With some Ewoks by their side, the heroes manage to destroy a second Death Star and save everyone. Peace is temporarily restored, but some still find the Empire’s ideals pervasive. Fast forward to The Force Awakens, the franchise’s big screen return in 2015.

New heroes Rey (Daisy Ridley), Finn (John Boyega), and Poe (Oscar Isaac) are introduced, and the First Order, a fascistic resurgence of the dark side, led by the Vader-worshipping Kylo Ren (Adam Driver), and Supreme Leader Snoke (Andy Serkis). Han, Leia, R2-D2 and C-3PO lend a hand to efforts, and the First Order’s giant laser is disarmed.

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Almost immediately after, we get into The Last Jedi, and the Rebel Alliance, now calling themselves the Resistance, are outmanned and outgunned against the First Order, and everyone’s getting desperate. Finn and newcomer Rose (Kelly Marie Tran) go on a wild goose chase, and Rey begins appealing to Kylo after learning about how Luke almost killed him. Luke, in hiding out of fear, makes a triumphant return in the nick of time.

Lastly, there’s The Rise of Skywalker, and the Emperor makes one last gasp at restoring the dark side and taking over the galaxy. This is Star Wars, so you can guess how that went for him. Lando shows up for the save, and that’s the Skywalker Saga, and Star Wars as a whole, done. From beginning to end, the discovery of Anakin Skywalker and the re-emergence of the dark side, through to a new ethos created around the force by a new generation.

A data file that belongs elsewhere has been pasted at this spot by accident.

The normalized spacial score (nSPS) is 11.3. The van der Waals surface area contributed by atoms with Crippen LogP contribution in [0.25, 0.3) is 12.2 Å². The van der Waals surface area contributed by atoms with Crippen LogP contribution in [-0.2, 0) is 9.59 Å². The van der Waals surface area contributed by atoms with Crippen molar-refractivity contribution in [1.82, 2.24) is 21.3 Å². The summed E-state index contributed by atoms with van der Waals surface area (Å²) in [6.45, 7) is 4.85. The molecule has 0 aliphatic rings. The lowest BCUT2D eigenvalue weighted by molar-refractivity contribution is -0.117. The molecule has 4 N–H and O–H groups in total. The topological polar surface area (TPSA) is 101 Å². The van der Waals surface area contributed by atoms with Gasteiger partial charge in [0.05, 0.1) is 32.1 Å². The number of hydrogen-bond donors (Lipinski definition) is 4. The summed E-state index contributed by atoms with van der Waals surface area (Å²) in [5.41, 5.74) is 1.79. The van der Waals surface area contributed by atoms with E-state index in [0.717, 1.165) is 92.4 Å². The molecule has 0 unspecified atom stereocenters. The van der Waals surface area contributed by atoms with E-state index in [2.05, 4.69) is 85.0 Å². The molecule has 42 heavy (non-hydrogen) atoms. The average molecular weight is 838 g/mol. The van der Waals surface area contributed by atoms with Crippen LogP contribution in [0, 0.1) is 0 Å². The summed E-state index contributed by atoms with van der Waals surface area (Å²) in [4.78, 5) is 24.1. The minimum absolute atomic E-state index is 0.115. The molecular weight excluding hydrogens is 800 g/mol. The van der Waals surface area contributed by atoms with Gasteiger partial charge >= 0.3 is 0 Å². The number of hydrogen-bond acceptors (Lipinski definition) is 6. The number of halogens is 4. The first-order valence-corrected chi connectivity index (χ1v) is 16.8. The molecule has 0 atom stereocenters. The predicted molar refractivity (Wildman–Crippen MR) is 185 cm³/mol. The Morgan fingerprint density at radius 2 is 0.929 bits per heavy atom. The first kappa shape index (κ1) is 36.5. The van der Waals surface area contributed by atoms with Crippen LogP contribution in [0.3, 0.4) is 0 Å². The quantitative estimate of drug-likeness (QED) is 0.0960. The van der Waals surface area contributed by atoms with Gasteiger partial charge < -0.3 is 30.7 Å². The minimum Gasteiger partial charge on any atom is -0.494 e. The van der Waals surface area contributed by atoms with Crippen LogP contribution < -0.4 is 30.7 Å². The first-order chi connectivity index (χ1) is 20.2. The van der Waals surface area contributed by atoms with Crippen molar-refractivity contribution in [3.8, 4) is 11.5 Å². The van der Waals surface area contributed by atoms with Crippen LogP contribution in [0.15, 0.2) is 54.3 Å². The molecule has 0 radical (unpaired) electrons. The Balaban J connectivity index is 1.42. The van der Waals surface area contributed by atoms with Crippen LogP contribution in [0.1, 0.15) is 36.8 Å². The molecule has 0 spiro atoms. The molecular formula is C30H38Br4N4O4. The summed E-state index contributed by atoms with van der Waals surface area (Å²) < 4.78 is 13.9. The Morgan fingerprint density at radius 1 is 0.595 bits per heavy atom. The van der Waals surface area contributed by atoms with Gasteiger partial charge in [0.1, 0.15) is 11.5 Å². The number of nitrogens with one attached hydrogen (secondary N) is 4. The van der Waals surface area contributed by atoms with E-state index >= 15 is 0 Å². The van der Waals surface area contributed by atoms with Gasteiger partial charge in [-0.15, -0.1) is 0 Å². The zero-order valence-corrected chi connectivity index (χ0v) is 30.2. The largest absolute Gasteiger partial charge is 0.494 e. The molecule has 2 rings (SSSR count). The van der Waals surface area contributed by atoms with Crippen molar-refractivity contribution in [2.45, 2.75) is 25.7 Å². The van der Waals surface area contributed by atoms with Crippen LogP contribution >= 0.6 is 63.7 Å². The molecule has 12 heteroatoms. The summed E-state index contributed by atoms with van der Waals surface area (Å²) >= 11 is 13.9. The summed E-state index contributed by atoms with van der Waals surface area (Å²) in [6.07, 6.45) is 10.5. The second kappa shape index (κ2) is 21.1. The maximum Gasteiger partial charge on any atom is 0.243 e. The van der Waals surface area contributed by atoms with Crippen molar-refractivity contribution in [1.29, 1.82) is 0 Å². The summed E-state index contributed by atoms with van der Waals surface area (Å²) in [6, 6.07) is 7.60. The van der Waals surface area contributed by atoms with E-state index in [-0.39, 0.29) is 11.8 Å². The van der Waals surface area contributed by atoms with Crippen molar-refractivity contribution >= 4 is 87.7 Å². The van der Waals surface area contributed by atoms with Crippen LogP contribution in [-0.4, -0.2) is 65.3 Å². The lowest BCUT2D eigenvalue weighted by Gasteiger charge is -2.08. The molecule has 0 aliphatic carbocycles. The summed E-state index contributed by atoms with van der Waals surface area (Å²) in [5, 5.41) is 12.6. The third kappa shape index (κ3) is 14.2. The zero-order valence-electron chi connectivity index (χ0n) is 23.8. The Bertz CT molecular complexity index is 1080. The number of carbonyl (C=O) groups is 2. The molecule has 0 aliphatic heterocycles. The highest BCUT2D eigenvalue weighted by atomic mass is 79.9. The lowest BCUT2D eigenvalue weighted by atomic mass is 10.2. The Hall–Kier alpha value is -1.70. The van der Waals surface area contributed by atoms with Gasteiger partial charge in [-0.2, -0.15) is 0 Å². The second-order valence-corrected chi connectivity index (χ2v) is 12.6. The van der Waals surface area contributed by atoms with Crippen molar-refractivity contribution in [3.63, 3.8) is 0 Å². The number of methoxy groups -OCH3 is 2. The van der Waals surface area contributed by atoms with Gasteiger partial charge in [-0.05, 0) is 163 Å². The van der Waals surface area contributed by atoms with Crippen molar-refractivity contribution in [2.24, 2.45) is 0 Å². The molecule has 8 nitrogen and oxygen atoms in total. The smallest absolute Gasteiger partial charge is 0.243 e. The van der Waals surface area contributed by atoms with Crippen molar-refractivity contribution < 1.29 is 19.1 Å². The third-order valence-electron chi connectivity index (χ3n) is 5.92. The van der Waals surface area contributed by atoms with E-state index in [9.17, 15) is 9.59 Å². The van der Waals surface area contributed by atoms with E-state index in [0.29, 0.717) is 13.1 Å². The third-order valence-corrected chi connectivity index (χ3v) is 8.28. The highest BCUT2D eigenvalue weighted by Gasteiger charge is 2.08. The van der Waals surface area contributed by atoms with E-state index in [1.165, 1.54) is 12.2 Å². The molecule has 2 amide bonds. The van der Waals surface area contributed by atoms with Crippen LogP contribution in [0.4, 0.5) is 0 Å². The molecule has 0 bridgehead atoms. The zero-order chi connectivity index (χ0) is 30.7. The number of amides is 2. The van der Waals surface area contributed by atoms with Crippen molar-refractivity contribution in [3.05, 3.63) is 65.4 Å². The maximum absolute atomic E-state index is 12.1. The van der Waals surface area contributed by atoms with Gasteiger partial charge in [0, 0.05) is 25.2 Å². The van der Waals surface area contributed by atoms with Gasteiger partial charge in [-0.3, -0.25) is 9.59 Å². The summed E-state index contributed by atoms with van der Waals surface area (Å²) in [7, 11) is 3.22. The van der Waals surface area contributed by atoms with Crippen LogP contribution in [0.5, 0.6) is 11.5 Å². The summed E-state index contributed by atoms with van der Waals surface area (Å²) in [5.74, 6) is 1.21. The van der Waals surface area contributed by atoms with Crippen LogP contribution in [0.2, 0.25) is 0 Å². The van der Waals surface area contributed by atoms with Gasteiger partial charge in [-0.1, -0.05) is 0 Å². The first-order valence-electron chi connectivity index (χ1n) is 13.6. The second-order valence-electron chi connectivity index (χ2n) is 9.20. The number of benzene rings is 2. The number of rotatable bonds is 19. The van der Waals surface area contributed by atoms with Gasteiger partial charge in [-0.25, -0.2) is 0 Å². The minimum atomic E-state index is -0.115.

Star Wars in release order

  • Star Wars Episode IV: A New Hope (1977)
  • Star Wars Episode V: The Empire Strikes Back (1980)
  • Star Wars Episode VI: Return of the Jedi (1983)
  • Star Wars Episode I: The Phantom Menace (1999)
  • Star Wars Episode II: Attack of the Clones (2002)
  • Star Wars Episode III: Revenge of the Sith (2005)
  • Star Wars Episode VII: The Force Awakens (2015)
  • Rogue One: A Star Wars Story (2016)
  • Star Wars Episode VIII: The Last Jedi (2017)
  • Solo: A Star Wars Story (2018)
  • Star Wars Episode IX: The Rise of Skywalker (2019)